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Industry & Economy - Infrastructure


Govt urged to use NRI remittances for development projects

Vimala Vasan

Abu Dhabi , May 3

AN NRI welfare organisation based in the UAE has urged the Indian Government to introduce a scheme to tap the vast resources obtained by way of NRI remittances to carry out infrastructure development programmes in the country, rather than approach the World Bank for loans. Referring to India's loan deal of $4-billion with the World Bank for the major road linking programme called India Connect, Mr K.V. Shamsudheen, Chairman of the Pravasi Bandhu Welfare Trust, told Business Line that the funds for such programmes could instead be raised by borrowing from Indian citizens working abroad.

He indicated that last year overseas Indians sent home $20 billion by way of remittances, while the figure was around $4 billion in the three months of the current year. A scheme like a long-term bond could be introduced that will assist the Government in carrying out major infrastructure development projects and also encourage savings by NRIs.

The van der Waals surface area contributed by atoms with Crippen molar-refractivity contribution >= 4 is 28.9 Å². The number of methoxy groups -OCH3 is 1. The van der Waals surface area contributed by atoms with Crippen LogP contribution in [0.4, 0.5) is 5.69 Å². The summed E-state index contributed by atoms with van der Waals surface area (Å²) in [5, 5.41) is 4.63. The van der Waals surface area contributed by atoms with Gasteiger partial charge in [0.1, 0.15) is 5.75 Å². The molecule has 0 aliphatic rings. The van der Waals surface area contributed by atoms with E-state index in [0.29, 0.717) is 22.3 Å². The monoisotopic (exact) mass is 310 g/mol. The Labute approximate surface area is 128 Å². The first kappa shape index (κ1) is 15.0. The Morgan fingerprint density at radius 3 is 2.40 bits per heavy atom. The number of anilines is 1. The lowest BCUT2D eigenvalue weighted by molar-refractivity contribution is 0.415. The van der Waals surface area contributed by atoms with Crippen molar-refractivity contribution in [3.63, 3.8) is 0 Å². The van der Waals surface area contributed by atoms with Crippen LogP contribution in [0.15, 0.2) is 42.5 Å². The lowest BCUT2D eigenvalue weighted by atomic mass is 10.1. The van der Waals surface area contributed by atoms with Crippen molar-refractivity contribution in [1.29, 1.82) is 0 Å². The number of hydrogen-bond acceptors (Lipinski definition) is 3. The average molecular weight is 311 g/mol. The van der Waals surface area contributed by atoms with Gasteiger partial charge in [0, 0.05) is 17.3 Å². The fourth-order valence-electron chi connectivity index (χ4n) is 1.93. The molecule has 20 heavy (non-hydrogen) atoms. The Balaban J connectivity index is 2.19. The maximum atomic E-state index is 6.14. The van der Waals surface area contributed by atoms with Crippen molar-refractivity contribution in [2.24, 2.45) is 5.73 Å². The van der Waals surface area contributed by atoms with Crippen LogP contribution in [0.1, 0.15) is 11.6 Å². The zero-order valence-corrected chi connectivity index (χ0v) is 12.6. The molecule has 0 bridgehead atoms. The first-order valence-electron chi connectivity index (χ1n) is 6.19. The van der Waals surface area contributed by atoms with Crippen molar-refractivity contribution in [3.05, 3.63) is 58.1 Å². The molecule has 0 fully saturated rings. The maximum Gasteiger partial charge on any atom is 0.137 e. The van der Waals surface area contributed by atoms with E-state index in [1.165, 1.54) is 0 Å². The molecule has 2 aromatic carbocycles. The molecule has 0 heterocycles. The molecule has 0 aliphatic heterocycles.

He pointed out that whenever India borrows from the World Bank, it was always with strings, demands and compulsions and unreasonable interest rates that were many times higher than the current LIBOR. Instead, NRIs could contribute a portion of their remittances to a special scheme automatically from the NRE account, which will not only help projects, but also provide them with recourse to funds when they return home permanently.

NRIs have always responded positively to Government bonds and schemes and a scheme with no strings and development oriented would definitely receive a good response.

Mr Shamsudheen said that studies had revealed that India today was the highest recipient of worker remittances in the world, with Mexico a distant second, in which 60 per cent was accounted for by remittances of Indian workers from the UAE alone.

The study also reveals that a bulk of the remittances from the UAE is from low-income earners who regularly send money back home. The trust's survey of 10,100 middle-income NRIs living in Gulf countries indicated that only two per cent of the families are saving from the remittances. Even though 98 per cent agreed that the lifestyle of their families had improved, only five per cent felt they could lead a comfortable life when they go back for good to India.

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